The Old Kings Courthouse Museum is located in Kentville, “shiretown” of Kings County. The turn-of-the-century brick courthouse was the seat of justice and municipal government from 1903 until 1980. Noted Kings County architect Leslie R. Fairn, of Aylesford and Wolfville, designed both the courthouse of 1903 and the jail of 1907.
Visitors to the Museum will find exhibits which relate the cultural and natural history of the County. On the basement level of the museum is the Kings Historical Society Community and Family History Committee Archives. An important site for researchers, here you’ll find family genealogies, Kings County cemetery records and New England Planter genealogical material.
On the first floor of the museum are two permanent exhibits. The New England Planters exhibit is a Parks Canada Commemorative exhibit exploring the history and legacy of the New England Planters. A half hour film produced by Parks Canada recounts the dramatic story of the Planters, available in English or en Français. The Planters Exhibit also includes games for children to illustrate various aspects of Planter life. The Victorian Parlour is an ornate room depicting what fashionable parlours looks like at the turn-of-the-century. A mannequin in the corner displays period textiles.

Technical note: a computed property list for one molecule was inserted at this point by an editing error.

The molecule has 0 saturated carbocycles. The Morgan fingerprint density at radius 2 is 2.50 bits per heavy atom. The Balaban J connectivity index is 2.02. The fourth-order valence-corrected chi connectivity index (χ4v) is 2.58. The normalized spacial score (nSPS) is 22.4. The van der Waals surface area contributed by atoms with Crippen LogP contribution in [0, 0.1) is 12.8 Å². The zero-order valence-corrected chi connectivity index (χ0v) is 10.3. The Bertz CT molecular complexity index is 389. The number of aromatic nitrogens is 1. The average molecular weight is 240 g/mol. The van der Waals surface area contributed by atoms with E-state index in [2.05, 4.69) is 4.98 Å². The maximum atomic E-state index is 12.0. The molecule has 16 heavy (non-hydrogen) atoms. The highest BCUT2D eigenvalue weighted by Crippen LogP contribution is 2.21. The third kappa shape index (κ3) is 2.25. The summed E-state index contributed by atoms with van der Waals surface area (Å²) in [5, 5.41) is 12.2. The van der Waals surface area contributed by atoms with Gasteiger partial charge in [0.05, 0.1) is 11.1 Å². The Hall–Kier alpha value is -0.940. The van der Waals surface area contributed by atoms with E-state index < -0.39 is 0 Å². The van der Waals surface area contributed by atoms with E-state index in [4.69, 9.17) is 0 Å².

The Museum features a variety of new exhibits each year including displays from the Museum’s collection, private collections from Kings County residents, and the occasional travelling exhibit from outside of Kings County. These exhibits change every three or four months, and are usually located on the first floor, with the occasional small temporary exhibit on the basement level.
On the second floor of the museum are four more permanent exhibits. For bird and nature lovers there are cases of stuffed birds native to the area. Next to the bird display is a collection of rocks, minerals, and fossils from the Annapolis Valley. Opposite the bird and rock collections is the Dyke Exhibit. The dykes in Kings County were built by the Acadians. The exhibit depicts various aspects of the history of the dykes of the County. Above the stairs hangs a model of an Atlantic sturgeon, typical of those caught by fishermen in the region. The sturgeon model was created by local artist Lindee Campbell. Also located on this floor is a New England Planter kitchen, which depicts what an actual Planter kitchen would look like, featuring artifacts on loan from Parks Canada. Finally the Courtroom; refurbished by the King’s Historical Society in 1980, this area is the focal point of the Museum and features hand grained wood work by local craftsman Brad Forsythe. The wood is stained to simulate oak and has seven drawings etched into panels around the room.
There is always something new and exciting going on at the Museum, which makes every visit an interesting and worthwhile experience.
Canada. Education and Culture. Museums, Archives and other Heritage Resources 2000. Halifax: Government of Canada, 2000.
Kings Historical Society. Community and Family History Department. Brochure. Kentville: Kings Historical Society, 2001. Kings Historical Society. The Old Kings Courthouse Museum. Brochure. Kentville: Kings Historical Society, 2001.